CHICAGO — Hi there, Generation X and baby boomers. It’s me, a millennial, and I want to have a frank conversation with you about fake news.
No, not actual fake news that has real-world consequences. I’m talking about fun fake news, such as The Onion and The Hard Times, both of which write ridiculous headlines for the sake of a laugh.
If you have visited these websites recently, you might have noticed plenty of stories about gas stations. The Onion has been whipping up convenience-store headlines such as “Taquitos Finally Hatch After Days Under Heat Lamp” and “Man Lowers Carbon Footprint By Bringing Reusable Bags Every Time He Buys Gas.”
Meanwhile, The Hard Times generally pumps out music-themed parody stories, and it sometimes involves c-stores. For instance, The Hard Times recently published “Touring Band Splitting Gas Costs Evenly Amongst Members’ Parents” and “Punk Treats Himself to Food From the Nice Gas Station.”
Rest assured, these headlines are a good sign for c-stores trying to attract millennial customers because it's reminding millennials about c-stores in a fun way. The headlines also offer great insights into millennial humor.
The most important lesson here is to avoid taking yourself and your brand too seriously. In case you’re not aware, the internet is a brutal place. Your brand will be ridiculed for nothing. It stinks, but that’s how it is. However, the ability to take that truth in stride will impress millennials online. For instance, you might not be too pleased with the headline equating taquitos to lizard eggs, but you have to keep in mind that the joke isn’t being made at your expense.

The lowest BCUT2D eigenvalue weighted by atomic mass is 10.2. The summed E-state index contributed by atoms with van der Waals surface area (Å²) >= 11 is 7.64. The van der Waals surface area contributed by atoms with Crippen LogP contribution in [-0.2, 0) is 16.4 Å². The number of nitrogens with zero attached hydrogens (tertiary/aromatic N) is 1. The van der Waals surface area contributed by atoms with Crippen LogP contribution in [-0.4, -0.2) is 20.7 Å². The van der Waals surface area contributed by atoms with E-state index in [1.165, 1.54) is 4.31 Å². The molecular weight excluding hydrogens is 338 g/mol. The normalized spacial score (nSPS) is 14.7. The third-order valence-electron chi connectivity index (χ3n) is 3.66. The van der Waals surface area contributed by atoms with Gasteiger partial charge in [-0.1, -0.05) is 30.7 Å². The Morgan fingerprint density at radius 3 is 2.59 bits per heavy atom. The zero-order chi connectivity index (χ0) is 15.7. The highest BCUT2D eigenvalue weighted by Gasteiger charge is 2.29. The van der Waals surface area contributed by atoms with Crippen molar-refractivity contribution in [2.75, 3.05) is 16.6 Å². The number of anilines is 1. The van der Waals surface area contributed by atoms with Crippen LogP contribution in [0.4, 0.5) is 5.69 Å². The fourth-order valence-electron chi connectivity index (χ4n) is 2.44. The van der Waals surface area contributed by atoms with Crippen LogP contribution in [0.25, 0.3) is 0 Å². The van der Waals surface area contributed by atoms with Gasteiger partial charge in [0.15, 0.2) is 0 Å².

Millennials often mix something mundane with something absurd when it comes to internet humor. No one is saying that taquitos are literally lizard eggs. It’s just funny that both reptile terrariums and roller grills use heat lamps. Make no mistake, the headline purposefully doesn’t portray roller grill food in the best light. Even so, accepting a little good-natured needling like this can go a long way toward building goodwill among millennials toward your brand.
Kum & Go excels at using online insults as an opportunity to engage with customers. Just look at the tweet pinned to the top of its Twitter page. Scroll down, and you'll find a conversation where one Twitter user claimed Kum & Go is "An Iowa convenience store chain that has no self-awareness." Another user responded, "Or maybe too much?" Kum & Go makes no apologies about its name and responded with, "Or maybe just enough?"
If you’re still uncomfortable with others making fun of you, the best course of action is to make fun of yourself first. The other three headlines mentioned above are all great examples of self-deprecating humor, but the “Splitting Gas Costs” headline is my personal favorite.
Why is this relevant to the future of c-stores? I often hear leaders in the industry bemoan the death of brand loyalty among millennials and Gen Z customers. I don’t think brand loyalty is impossible among these generations—try telling me Android phones are better than Apple phones and see what happens.
Admittedly, the path to brand loyalty is more difficult and confusing today than it has ever been. But making efforts to relate to your millennial customers now could pay off later, even if that means making fun of a brand you are proud of and want to protect.